The Oberlin Review

Wind Farms Do Pose Health, Procedural Justice Concerns

Nathan Carpenter, Editor-in-Chief

April 12, 2019

 At a recent Republican Party fundraiser, President Donald Trump made headlines for yet another bizarre, unprompted statement, remarking that the noise from wind turbines has the potential to cause cancer. As many scientists, journalists, and politicians on both sides of the aisle immediately pointed out, there is no evidence to corroborate this claim. Several Democratic presidential candidates chimed in, mocking Trump’s ignorance. Iowa’s senators, both of whom are Republican, weighed in against the president, as representatives of a state significantly invested in wind energy. Even Kellyanne Conway’s husband, George, got a piece of the action, adding “Windmill cancer survivor” to his Twitter bio. While t...

Sustainability Crucial to AAPR Success

Johan Cavert and Brian James

April 5, 2019

This article is part of the Review’s Student Senate column. In an effort to increase communication and transparency, student senators will provide personal perspectives on recent events on campus and in the community. During the week preceding spring break, the Academic and Administrative Program Review released findings from its yearlong effort to document and propose solutions to Oberlin’s current financial predicament. Integral to that assessment was evaluating the College’s institutional sustainability and recognizing that Oberlin must improve both environmentally and financially in order to make its continued success possible. In their report from March 29, AAPR members wrote that their goal “is to help...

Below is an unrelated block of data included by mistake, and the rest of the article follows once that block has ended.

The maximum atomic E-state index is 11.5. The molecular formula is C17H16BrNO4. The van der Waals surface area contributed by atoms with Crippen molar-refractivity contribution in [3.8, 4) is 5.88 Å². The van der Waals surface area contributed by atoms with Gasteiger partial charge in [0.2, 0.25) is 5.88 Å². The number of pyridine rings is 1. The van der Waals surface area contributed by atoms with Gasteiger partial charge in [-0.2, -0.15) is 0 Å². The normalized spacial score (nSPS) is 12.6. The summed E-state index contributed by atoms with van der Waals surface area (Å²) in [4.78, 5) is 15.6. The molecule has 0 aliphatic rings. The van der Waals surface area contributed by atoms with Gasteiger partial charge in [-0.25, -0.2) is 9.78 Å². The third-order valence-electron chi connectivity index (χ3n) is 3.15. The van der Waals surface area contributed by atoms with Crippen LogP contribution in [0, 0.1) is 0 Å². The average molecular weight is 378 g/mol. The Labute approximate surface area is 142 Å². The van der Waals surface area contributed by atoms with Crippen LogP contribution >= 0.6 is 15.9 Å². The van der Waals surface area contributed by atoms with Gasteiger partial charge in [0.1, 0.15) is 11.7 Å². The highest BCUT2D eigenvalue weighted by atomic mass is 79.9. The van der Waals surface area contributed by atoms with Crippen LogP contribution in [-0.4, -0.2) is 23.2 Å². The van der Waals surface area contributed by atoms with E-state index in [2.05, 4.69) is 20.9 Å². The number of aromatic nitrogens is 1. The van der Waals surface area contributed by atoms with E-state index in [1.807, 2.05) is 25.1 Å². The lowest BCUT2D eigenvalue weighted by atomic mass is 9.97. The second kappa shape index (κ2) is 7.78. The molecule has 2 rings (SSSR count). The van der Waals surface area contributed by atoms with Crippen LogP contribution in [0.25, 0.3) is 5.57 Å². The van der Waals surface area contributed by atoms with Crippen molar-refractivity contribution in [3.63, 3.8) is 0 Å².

We Can — And Must — Implement Green New Deal

We Can — And Must — Implement Green New Deal

March 1, 2019

Days after Democrats won a majority in the House of Representatives in last year’s midterm elections, 150 young activists from the environmental activist group Sunrise Movement staged a massive sit-in at Speaker Nancy Pelosi’s office. Their demand? That the new Democratic majority produce a bold, comprehensive plan to address climate change. The United Nations’ climate report from a month earlier issued a stark warning: drastically reduce carbon emissions by 2030 or face an irreversible climate...

Students Should Research Carbon Bill

Ray English, Director of Libraries Emeritus

December 7, 2018

I read with appreciation Yan Jin’s fine article in last week’s Review about the Citizens’ Climate Lobby’s efforts to address the risks posed by climate change (“CCL Fights For Climate Change Policies” Nov. 30, 2018). The recent U.S. National Climate Assessment and the October report of the U.N. Intergovernmental Panel on Climate Change underscore the urgent need for government action that deals effectively with this major challenge facing humanity. As noted in the article, the Energy Innovation and Carbon Dividends Act of 2018 — the bipartisan legislation that CCL has lobbied for — was recently introduced in the U.S. House of Representatives. I hope all members of the Oberlin College community will take time to ...